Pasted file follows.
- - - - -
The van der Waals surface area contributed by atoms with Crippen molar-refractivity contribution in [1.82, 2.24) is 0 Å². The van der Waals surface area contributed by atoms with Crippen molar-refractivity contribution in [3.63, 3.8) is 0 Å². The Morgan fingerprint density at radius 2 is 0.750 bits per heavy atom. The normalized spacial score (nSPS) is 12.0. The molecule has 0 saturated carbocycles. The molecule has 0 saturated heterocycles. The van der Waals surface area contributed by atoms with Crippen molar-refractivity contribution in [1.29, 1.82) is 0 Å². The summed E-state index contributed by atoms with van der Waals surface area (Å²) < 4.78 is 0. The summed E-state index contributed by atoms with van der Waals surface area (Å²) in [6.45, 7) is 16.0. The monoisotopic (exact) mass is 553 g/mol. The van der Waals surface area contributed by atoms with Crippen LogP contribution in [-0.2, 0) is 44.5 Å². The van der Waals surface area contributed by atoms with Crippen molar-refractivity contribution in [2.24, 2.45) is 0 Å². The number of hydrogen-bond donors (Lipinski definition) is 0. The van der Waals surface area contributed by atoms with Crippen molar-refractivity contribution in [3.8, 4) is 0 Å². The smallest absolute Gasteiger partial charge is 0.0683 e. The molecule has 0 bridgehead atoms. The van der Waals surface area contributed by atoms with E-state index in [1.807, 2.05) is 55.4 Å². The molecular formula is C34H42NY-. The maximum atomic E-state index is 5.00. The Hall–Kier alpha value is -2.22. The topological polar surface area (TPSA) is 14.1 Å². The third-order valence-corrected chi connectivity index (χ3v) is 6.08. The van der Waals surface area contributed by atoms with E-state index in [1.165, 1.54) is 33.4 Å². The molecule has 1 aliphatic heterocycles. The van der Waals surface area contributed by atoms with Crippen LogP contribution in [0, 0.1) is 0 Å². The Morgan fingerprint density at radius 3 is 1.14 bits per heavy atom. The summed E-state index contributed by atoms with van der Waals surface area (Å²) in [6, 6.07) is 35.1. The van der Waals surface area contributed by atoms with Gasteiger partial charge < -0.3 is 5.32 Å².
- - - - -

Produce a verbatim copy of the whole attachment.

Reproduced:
The van der Waals surface area contributed by atoms with Crippen molar-refractivity contribution in [1.82, 2.24) is 0 Å². The van der Waals surface area contributed by atoms with Crippen molar-refractivity contribution in [3.63, 3.8) is 0 Å². The Morgan fingerprint density at radius 2 is 0.750 bits per heavy atom. The normalized spacial score (nSPS) is 12.0. The molecule has 0 saturated carbocycles. The molecule has 0 saturated heterocycles. The van der Waals surface area contributed by atoms with Crippen molar-refractivity contribution in [1.29, 1.82) is 0 Å². The summed E-state index contributed by atoms with van der Waals surface area (Å²) < 4.78 is 0. The summed E-state index contributed by atoms with van der Waals surface area (Å²) in [6.45, 7) is 16.0. The monoisotopic (exact) mass is 553 g/mol. The van der Waals surface area contributed by atoms with Crippen LogP contribution in [-0.2, 0) is 44.5 Å². The van der Waals surface area contributed by atoms with Crippen molar-refractivity contribution in [2.24, 2.45) is 0 Å². The number of hydrogen-bond donors (Lipinski definition) is 0. The van der Waals surface area contributed by atoms with Crippen molar-refractivity contribution in [3.8, 4) is 0 Å². The smallest absolute Gasteiger partial charge is 0.0683 e. The molecule has 0 bridgehead atoms. The van der Waals surface area contributed by atoms with E-state index in [1.807, 2.05) is 55.4 Å². The molecular formula is C34H42NY-. The maximum atomic E-state index is 5.00. The Hall–Kier alpha value is -2.22. The topological polar surface area (TPSA) is 14.1 Å². The third-order valence-corrected chi connectivity index (χ3v) is 6.08. The van der Waals surface area contributed by atoms with E-state index in [1.165, 1.54) is 33.4 Å². The molecule has 1 aliphatic heterocycles. The van der Waals surface area contributed by atoms with Crippen LogP contribution in [0, 0.1) is 0 Å². The Morgan fingerprint density at radius 3 is 1.14 bits per heavy atom. The summed E-state index contributed by atoms with van der Waals surface area (Å²) in [6, 6.07) is 35.1. The van der Waals surface area contributed by atoms with Gasteiger partial charge < -0.3 is 5.32 Å².